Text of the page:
China: Disappointing Start to 2013

Consensus Forecasts

China’s growth slowdown appeared to have finally turned a corner after the economy rebounded in the fourth quarter of 2012, ending seven straight quarters of declining output. While it was hoped that the Q4 upbeat performance signaled the start of a recovery, optimism about the Chinese economy has been tempered somewhat by recent disappointing data. Signs of softness have emerged in the latest batch of indicators, with growth in nominal retail sales and industrial output losing some momentum at the start of 2013. The former eased from 15.2% (y-o-y) in December to 12.3% in January-February, while the latter registered an annual 9.9% expansion in the first two months of 2013, down from 10.3% in December. Despite the downbeat reading from these two sectors of the economy, other areas continued to show clear signs of a recovery, though. For example, growth in fixed asset investment jumped by 21.2% (y-o-y) in January-February, exceeding slightly the full-year figure of 20.6% for 2012. Furthermore, the real estate sector reported strong gains in residential sales during the same period, while industrial profits reported solid growth as well.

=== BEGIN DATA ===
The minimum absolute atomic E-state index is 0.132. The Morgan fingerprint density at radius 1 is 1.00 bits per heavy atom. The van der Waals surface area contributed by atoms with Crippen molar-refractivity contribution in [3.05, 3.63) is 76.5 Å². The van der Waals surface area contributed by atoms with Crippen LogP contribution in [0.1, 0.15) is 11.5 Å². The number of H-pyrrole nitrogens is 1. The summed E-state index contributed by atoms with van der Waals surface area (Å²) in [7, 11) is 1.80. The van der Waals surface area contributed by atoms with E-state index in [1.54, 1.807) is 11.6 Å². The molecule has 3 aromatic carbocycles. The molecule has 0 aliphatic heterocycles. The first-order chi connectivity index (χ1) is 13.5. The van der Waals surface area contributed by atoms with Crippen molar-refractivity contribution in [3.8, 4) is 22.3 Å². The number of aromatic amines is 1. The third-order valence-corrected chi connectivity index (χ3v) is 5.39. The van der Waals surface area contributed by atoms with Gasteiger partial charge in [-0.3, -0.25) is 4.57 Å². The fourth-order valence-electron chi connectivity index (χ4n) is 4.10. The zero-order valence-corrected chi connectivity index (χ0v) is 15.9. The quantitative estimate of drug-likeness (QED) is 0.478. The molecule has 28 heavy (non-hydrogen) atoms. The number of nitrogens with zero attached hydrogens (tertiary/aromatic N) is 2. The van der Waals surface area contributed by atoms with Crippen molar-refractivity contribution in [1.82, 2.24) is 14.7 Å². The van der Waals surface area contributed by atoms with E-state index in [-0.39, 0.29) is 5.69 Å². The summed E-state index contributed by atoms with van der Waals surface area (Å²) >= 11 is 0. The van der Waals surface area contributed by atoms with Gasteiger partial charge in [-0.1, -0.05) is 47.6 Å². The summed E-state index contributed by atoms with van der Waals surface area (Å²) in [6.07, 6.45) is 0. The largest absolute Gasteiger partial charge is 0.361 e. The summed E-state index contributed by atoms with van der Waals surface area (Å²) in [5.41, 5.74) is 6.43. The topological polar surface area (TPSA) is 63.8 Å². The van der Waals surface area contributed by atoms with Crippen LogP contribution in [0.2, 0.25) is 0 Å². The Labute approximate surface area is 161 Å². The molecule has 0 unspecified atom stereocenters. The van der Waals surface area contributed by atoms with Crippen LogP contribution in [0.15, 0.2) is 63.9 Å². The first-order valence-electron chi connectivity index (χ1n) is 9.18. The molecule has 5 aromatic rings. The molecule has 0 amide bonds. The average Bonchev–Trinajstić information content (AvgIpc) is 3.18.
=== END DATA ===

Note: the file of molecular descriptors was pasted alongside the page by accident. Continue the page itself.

On the inflation front, latest data proved particularly disappointing as consumer prices jumped by 3.2% (y-o-y) in February, accelerating from 2.0% a month earlier. The latest figure was the highest reading since April 2012, and the rise partly reflected the impact of the Lunar New Year holiday, which often pushes up food prices. Government officials have warned that they will not let inflation get out of control and recently levied a 20% capital gains tax in an attempt to curb soaring property prices.

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